Maybe you need a different approach. Smaller scale. Convince the authorities to accept existing equipment with a reasonable weight limit, visual conditions, line of sight with model, altitude limit with telemetry, and spotter. Away from any full-scale operations, ie..no where near an airport. You don't need to do pix and videos of airport operations. In full scale flying, you can't do aerobatics in specific areas or below certain altitudes; however the FAA does issue waivers.

One step at a time. I think they buried you with certification of equipment to stifle you. Work within existing requirements and see if there are waivers. Or maybe they don't want to get involved with a totally new world of aviating that they don't know what to do with you! Here in the US it is the commercial aspect. The FAA doesn't care if you are taking pix or video with an RC heli as a hobbyist, but since you are doing it for profit, it has to be regulated, but they don't know how and have no desire to make it happen like the US govt did in the 1920s with the mail and early pax service.

I would go back and ask them how you can do it within existing equipment and regulations with minimal changes to the status quo.
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06-22-2009 02:00 PM  11 years ago
Rocam

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Belgium

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Just to be clear on the scale: I never told the DGLV the helicopter would weigh more than 40 lbs because of the UK CAP722 document. The bigger scale thing was just part of my reasoning, taking into account the potential market.

The last 2 months I have done nothing but trying to convince them that these light model helicopter pose little danger. I described in my previous posts that the situation is different over here. As a hobbyist, you cannot leave the designated model airfield which pretty much ties your hands. Certification is the only option.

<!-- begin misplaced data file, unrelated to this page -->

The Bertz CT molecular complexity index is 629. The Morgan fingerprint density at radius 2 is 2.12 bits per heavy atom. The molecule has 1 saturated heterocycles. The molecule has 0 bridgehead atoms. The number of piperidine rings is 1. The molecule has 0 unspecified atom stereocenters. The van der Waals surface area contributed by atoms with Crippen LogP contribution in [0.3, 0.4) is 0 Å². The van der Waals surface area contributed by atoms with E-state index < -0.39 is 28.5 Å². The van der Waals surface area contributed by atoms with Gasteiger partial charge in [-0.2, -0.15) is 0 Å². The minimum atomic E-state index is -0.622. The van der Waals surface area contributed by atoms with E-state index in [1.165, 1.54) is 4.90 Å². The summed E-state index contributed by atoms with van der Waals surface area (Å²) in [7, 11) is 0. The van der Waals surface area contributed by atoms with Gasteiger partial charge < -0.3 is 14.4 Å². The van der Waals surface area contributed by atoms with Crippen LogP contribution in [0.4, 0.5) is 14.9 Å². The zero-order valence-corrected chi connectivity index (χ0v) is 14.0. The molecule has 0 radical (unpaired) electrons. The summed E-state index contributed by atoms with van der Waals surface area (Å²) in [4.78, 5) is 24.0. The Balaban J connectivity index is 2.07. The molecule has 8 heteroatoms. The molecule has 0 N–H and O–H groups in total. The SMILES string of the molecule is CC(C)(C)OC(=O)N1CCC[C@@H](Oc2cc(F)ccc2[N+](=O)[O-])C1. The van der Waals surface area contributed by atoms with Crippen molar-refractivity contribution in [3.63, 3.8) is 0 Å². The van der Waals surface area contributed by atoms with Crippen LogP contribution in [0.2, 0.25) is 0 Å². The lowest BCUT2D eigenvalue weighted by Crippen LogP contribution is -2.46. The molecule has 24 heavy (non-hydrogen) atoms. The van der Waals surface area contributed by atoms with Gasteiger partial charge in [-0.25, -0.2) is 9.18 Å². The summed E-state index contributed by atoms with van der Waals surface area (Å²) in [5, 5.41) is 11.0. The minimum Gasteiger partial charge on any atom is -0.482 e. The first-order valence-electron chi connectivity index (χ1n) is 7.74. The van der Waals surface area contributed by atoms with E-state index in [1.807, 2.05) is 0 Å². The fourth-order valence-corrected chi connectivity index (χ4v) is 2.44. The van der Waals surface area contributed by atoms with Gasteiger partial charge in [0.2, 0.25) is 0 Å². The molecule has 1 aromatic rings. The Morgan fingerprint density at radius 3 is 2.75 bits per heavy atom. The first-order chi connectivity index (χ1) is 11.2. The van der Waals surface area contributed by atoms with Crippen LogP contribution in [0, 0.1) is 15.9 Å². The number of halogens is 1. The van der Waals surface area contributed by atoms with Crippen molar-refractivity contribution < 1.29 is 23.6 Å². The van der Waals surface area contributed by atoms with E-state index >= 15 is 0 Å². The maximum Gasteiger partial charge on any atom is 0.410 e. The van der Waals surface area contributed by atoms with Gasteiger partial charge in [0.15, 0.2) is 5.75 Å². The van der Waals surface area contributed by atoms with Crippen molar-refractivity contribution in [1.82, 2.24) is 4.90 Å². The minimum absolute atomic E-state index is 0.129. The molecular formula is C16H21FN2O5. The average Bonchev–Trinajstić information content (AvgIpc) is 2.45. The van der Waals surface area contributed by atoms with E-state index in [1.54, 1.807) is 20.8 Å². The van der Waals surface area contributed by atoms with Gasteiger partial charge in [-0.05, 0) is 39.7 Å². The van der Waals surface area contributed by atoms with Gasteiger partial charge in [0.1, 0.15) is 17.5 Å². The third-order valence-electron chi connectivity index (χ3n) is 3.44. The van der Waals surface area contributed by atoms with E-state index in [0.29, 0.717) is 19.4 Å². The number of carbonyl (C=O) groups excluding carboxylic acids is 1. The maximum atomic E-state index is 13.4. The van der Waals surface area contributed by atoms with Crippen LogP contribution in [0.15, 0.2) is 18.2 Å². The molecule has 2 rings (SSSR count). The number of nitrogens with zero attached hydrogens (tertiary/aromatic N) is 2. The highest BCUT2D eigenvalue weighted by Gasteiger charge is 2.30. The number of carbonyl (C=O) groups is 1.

I had meetings with the DGLV and described the project and helicopter in detail. I told them about the jobs I already had lined up and I told them I would even invest in a transponder and do whatever else - within reason - to get things going.

I also took the political road and discussed my intentions with my representatives and emphasized the opportunity to create jobs.

As a result I got these unreasonable standards. If you can read between the lines, they just told me to f*ck off. At least for now, untill the European standards will be available in a couple of years and God knows what those will be like.
FYI: this website has some more info about the international view on UAV activities: [url=http://www.uavm.com/uavregulatory.html]

The Director of Certification himself called the shot. If I were to try indirectly to have the DGLV change their mind about it, eventually that request would land on the same guys' desk again and he's not going to change his opinion he already told me.

I'm sorry, I would love to do this, don't get me wrong. But the amount of money I have available for this project is insufficient to become a manufacturer. And downscaling the project as you suggest is not an option, I already did that.
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06-22-2009 03:43 PM  11 years ago
Jlerch

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Parrish, Florida

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A lot of your problems stem from having to comply with manned rotorcraft safety considerations. Can you find a way out? Perhaps fighting for classification regulation changes would make the endeavor possible..

Does anyone know the regulation governing the Yamaha crop duster UAV flights? If Japan has already implemented regulations in this respect, perhaps convincing your government to adopt those UAV regulations might be easier..

I found this link:

http://www.juav.org/menu02/juav_safety_standards.pdf

unfortunately, Japan's approach is to authorize flight in uninhabited areas where no interaction with maned aircraft is possible. Grrr...
James Lerch - Tampa Bay FL